RECORD: Darwin, C. R. [1856-1858]. [On possibility of all organic beings crossing]. CUL-DAR111.A27. Edited by John van Wyhe (Darwin Online, http://darwin-online.org.uk/)

REVISION HISTORY: Transcribed by Christine Chua and edited by John van Wyhe 4.2021. RN1

NOTE: First transcribed in Stauffer, R. C. ed. 1975. Charles Darwin's Natural Selection; being the second part of his big species book written from 1856 to 1858. (F1583)

Reproduced with permission of the Syndics of Cambridge University Library and William Huxley Darwin.


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[27]

* to p. 39 [illeg]Hist of Bees

I may give one instance in regard to the colour of[illeg] In Viola odorata

Spengel has shown that the pollen cannot escape owing to the manner in which the anthers will their scales close round the pistil, till disturbed by the proboscis of the insect: he proved this by covering up some flowers & leaving others uncovered (Der Entdeckte &c p. 390), & finding pollen shed in latter, but never in the protected flowers.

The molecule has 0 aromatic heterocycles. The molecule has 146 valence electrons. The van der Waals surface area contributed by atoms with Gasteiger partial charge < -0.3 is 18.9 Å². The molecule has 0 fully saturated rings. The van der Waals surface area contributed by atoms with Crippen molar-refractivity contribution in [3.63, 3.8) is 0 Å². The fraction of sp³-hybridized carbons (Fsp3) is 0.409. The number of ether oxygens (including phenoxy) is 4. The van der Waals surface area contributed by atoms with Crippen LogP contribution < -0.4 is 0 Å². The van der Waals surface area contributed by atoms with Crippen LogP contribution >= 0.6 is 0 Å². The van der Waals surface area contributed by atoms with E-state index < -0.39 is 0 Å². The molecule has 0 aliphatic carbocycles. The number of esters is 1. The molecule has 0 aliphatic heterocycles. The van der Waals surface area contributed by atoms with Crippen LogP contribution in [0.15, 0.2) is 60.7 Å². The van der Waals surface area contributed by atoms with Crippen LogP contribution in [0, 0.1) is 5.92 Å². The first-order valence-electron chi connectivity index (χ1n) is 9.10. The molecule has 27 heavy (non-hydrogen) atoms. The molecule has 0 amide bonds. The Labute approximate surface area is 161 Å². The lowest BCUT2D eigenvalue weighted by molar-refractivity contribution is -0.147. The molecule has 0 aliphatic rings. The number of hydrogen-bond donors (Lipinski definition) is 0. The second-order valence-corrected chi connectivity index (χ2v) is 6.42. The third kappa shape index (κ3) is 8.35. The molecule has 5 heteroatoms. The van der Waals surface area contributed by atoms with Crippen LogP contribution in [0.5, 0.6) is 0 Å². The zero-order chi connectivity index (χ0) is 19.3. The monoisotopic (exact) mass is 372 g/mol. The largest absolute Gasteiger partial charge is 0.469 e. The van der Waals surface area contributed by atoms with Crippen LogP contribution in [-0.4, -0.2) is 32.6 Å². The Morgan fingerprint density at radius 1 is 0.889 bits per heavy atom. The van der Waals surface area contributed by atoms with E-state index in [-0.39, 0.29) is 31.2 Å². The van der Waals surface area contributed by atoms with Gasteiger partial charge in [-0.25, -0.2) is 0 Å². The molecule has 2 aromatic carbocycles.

Now in 1841 I watched almost daily & many times a day [observed] patches of the V. tricolor or Heartsease for seven weeks, & never saw an insect of any kind visit them; when suddenly on two successive days I saw several small Humble-bees visiting all the flowers. In the next year after a fortnight watching in vain I again saw two or three species of Bees (& a Fly dusted with pollen) visiting most of the flowers & I found pollen profusely shed on the lower petals, all around the stigma; & I noticed the same fact on the same day with some plants of wild V. Tricolor.

Now in both those years, I noticed a few days after the visit of the Bees & of the Fly (I marked the flower visited by the Fly) a great number of the flowers on the several clumps suddenly withered, as if the germens had been set.

Hence I cannot in the least doubt that I saw in these Humble Bees, that priests who celebrated the marriage ceremony of the Heartsease.


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Citation: John van Wyhe, ed. 2002-. The Complete Work of Charles Darwin Online. (http://darwin-online.org.uk/)

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